The last 10 years have seen an explosion in the amount of data available through next-generation sequencing. These data are advancing quickly, and this pace makes it difficult for most practitioners to easily keep up with all of the new information. Complicating this understanding is sometimes conflicting information about variant pathogenicity or even about the role of some genes in the pathogenesis of disease. The more widespread clinical use of sequencing has expanded phenotypes, including the identification of mild phenotypes associated with previously serious disease, such as with some variants in RUNX1, MYH9, ITG2A, and others. Several organizations have taken up the task of cataloging and systematically evaluating genes and variants using a standardized approach and making the data publicly available so that others can benefit from their gene/variant curation. The efforts in testing for hereditary hemorrhagic, thrombotic, and platelet disorders have been led by the International Society on Thrombosis and Haemostasis Scientific Standardization Committee on Genomics in Thrombosis and Hemostasis, the American Society of Hematology, and the National Institutes of Health National Human Genome Research Institute Clinical Genome Resource. This article outlines current efforts to improve the interpretation of genetic testing and the role of standardizing and disseminating information. By assessing the strength of gene-disease associations, standardizing variant curation guidelines, sharing genomic data among expert members, and incorporating data from existing disease databases, the number of variants of uncertain significance will decrease, thereby improving the value of genetic testing as a diagnostic tool.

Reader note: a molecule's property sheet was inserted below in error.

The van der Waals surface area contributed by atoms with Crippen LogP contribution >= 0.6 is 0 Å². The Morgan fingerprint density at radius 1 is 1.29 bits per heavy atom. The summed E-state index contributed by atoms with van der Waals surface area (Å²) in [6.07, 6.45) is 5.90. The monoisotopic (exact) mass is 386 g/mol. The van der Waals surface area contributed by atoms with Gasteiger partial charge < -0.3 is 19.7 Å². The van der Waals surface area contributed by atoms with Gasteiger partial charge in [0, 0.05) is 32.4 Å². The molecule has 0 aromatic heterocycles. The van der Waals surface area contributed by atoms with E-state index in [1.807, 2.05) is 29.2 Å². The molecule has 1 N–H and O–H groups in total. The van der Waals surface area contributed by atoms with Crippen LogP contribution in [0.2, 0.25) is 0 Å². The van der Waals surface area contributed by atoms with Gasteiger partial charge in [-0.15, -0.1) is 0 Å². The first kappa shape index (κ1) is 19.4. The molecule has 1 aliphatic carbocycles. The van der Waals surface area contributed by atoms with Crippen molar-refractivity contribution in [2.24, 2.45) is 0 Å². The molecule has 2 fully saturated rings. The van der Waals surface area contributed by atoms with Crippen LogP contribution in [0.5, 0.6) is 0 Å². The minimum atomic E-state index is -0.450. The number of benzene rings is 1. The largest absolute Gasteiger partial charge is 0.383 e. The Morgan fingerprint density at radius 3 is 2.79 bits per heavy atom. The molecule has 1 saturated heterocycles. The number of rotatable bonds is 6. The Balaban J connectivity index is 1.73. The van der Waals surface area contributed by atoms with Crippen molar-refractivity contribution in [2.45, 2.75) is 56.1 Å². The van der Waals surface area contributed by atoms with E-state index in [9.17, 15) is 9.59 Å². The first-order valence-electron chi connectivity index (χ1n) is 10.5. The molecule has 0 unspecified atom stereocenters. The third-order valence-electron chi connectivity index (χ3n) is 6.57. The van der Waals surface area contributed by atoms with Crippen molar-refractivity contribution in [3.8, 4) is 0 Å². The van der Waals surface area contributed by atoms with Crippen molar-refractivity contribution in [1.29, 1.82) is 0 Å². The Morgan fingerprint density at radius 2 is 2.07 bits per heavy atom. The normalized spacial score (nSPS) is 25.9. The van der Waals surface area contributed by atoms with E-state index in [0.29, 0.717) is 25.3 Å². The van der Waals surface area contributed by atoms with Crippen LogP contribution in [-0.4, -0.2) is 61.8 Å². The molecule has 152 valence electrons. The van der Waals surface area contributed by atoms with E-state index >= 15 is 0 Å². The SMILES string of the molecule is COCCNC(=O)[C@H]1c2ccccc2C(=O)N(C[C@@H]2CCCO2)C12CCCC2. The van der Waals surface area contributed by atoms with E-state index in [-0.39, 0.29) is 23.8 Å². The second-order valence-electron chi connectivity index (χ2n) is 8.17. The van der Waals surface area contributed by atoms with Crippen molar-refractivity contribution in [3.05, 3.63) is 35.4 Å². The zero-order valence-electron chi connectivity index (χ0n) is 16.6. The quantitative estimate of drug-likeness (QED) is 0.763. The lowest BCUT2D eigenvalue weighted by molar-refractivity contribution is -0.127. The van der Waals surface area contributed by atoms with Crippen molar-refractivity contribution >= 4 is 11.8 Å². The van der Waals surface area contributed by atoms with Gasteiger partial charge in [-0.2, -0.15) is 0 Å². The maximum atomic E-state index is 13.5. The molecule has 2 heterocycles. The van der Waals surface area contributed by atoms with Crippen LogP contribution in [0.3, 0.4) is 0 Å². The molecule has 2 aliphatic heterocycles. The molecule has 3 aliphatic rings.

© 2020 by The American Society of Hematology.